How sustainable is UK life? Defra has the answers

An at-a-glance Government guide designed to provide a snapshot of the UK's environmental, social and economic wellbeing tells us that things are, on the whole, getting better.

Every year, Defra publishes the guide, Sustainable development indicators in your pocket, and while the title might be a mouthful, the aim is straightforward – to map out where progress is being made and also to highlight where standards are slipping.

The guide takes a broad definition of sustainable development, so looks at issues like crime, education, health and wealth as well as more traditional environmental concerns like pollution, emissions and waste management.

The Government uses 68 indicators to gauge whether things are getting better, worse, or show no change. Several of these indicators are further broken down to answer more specific questions.

The pocket book compares the situation today with that in 1999 and since then, 50 of these have shown improvement, 32 have remained much the same and 11 have deteriorated.

Environmental areas which have, according to Whitehall, seen improvements include emissions of air pollutants, levels of recycling and ‘local environmental quality’ – an assessment of litter levels, green spaces, vandalism and the like.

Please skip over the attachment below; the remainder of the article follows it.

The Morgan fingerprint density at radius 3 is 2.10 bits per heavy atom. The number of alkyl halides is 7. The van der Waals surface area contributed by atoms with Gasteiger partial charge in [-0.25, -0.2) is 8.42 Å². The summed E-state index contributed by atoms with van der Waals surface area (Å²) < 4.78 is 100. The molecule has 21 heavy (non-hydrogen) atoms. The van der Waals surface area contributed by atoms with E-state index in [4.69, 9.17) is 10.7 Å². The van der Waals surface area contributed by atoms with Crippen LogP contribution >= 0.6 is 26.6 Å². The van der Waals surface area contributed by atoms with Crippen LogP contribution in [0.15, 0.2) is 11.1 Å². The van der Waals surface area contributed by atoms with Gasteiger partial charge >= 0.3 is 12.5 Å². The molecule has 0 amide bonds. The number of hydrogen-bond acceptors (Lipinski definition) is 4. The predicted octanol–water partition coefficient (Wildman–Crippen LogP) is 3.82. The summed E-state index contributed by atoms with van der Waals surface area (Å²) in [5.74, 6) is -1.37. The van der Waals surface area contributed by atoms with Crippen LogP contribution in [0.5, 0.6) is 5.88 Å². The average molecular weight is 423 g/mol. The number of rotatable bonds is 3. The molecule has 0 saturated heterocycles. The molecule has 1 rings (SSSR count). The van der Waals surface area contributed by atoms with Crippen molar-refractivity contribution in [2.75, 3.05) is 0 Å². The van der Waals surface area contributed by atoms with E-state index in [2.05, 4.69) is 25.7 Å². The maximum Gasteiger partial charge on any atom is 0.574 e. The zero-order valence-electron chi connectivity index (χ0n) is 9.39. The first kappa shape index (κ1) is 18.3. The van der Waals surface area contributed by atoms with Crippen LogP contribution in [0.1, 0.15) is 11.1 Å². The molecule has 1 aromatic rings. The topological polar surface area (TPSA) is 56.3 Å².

Several key areas are still getting worse, however, including aviation emissions of greenhouse gases, the volume of fossil fuels used for electricity generation and urban ozone pollution.

The latest picture of the UK’s environmental, social and economic wellbeing has been published today, and for the first time includes some measures of personal wellbeing in the population.

Environment Minister Phil Woolas said: “These indicators highlight some of the challenges for our lifestyles, for business and for policy makers if we are to develop sustainably.

“They help to illustrate where we are making progress and where we may need to develop our thinking and do things differently to get improvements.

“It is important that people can see for themselves where we as a country are getting things right or where we all need to do more or do things differently – not just in combating climate change, but in reducing other environmental impacts, in worrying about how we function as a society and how people are affected.

The indicators can be viewed in full online at

David Gibbs

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